I accept that teaching must be creative and none of us would support reaching by rote, but the methods which prevailed in the 1960s and 1970s essentially rejected many of the previous structures and followed the ideas of American professors of the early century such as Dewey which suggested that learning should be caught rather than imposed. At the turn of the century 1608 in his university school in Chicago, Dewey taught mathematics by playing at shops in school rather than doing whole-class teaching. Those ideas may work in small classes of children of university lecturers, but they are less effective in a class of 30 in Bethnal Green.
In a sense, a balance was found on the continent. We must pay regard to the continent because its teachers enjoy greater prestige than do ours in this country. It is not always teaching by rote and they were less touched by the more extreme progressive methods which governed some English teacher training colleges in the 1960s and 1970s.
The emphasis on greater informality and lack of structure was paralleled by a general development in society which has made the teachers' task more difficult; the collapse of hierarchy in the 1960s and 1970s. That had an effect, which we and the General Teaching Council must recognise, on the way in which society regarded teachers. We have ground to make up. Things are now changing and I appreciate that the Government and the Secretary of State recognise the problem and have tried to do something about it. However, it is important that teachers are trained to deal with the situation that they face and not moulded in audacious and revolutionary theories which are not sustainable in the tough world of the classroom.
Inspection is crucial and I strongly support the work of Ofsted. But it is also crucial that inspectors are carefully chosen. They must not be teachers who have fled the classroom. In parts of east London, they are known as the men in grey suits who sit at the back. Furthermore, I have grave doubts—and I echo those of other speakers—about whether the Government's tendency to feed out ever more documentation from the centre has much effect on improving standards. Too many trees die in vain.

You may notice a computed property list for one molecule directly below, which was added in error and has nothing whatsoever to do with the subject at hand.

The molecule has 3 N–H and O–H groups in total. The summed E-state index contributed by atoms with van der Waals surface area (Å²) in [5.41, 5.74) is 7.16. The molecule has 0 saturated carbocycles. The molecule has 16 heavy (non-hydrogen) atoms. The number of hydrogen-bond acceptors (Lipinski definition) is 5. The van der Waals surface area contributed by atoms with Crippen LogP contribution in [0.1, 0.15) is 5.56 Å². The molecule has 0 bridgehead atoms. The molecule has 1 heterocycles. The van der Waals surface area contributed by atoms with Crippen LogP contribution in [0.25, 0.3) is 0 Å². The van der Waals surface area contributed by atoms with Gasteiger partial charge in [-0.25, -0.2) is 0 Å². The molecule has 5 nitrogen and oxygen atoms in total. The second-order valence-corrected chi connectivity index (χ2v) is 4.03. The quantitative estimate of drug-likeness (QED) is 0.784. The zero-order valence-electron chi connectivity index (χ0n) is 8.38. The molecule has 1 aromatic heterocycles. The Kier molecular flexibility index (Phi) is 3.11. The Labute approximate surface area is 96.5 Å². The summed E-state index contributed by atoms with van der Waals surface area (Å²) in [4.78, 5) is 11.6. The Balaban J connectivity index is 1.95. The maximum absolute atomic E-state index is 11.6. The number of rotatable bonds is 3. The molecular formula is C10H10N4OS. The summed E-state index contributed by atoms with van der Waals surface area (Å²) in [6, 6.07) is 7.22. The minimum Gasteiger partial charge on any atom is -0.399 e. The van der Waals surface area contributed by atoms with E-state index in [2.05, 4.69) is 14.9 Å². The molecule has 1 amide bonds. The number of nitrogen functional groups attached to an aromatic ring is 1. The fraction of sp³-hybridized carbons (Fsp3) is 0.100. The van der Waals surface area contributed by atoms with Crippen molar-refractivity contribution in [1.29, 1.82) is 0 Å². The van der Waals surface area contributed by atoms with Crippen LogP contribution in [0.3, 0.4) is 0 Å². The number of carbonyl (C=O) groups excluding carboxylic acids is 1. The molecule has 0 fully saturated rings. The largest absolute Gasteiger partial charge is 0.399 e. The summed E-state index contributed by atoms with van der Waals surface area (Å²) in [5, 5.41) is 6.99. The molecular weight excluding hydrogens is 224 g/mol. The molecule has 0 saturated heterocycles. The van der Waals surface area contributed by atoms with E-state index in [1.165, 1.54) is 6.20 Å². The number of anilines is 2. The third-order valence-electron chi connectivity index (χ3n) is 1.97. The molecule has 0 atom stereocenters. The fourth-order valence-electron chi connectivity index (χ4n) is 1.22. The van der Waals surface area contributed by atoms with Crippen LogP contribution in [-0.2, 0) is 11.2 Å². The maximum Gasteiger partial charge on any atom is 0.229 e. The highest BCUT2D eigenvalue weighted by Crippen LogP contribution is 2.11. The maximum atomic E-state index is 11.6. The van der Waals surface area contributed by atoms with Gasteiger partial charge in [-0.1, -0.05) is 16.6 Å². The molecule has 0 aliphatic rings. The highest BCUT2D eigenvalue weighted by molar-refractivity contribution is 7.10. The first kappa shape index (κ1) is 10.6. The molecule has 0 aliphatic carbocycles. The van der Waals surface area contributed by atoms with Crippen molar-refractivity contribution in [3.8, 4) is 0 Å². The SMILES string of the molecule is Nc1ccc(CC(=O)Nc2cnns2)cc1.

There is a lot to do, but in the end an important step is to give individual schools more responsibility both financial, which is how they pay their teachers, and organisational, which is how they appoint their teachers. When that is done and the close collegiality which exists in schools is created, good schools are created. I have bored noble Lords with my praise of the London Oratory school, but it is an example of what can be achieved. That school in a tough, rough area of London does not just select the best. It has produced a transformation with its use of organisation and the reality with which it has faced its task.
It can be done. We are not in an antagonistic situation. Teachers have problems to overcome and we can help them. They are not all good—they need patting on the back and occasionally they need a little rap over the knuckles, although it is forbidden.
§ 6.28 p.m.
§ Lord Smith of Clifton
My Lords, in congratulating the noble Baroness, Lady Perry of Southwark, on introducing this important and overdue debate, I want to make three points. One is general and two are specific. My general point revolves around the fact that during the past two decades successive governments have relentlessly pilloried school teachers 1609 as a failing profession which in one way or another has let the nation down. That attempt at character assassination of an entire profession has been totally counter-productive if ever its perpetrators thought that such castigation would improve educational standards.
Everyone desires a general raising of such standards, but lowering the morale of the very people who are meant to achieve that is not clever. In the first instance, you have to build with the bricks you have.
A concomitant of this tide of denigration, again on the part of successive governments, has been to impose a series of initiatives and changes, some worth while, others pernicious. Either way, cumulatively, these have compounded the stresses and strains felt in schools. Teachers have been subjected to a "double-whammy" reminiscent of practices devised behind the Iron Curtain: Soviet-style Gosplan edicts issued with the rapidity that characterised the "continuous revolution" strategy promulgated by the late Chairman Mao. To these, I should not be surprised to see added, a Napoleonic-type national timetable constructed just to round off the centralisation, indeed the nationalisation, of the entire school system.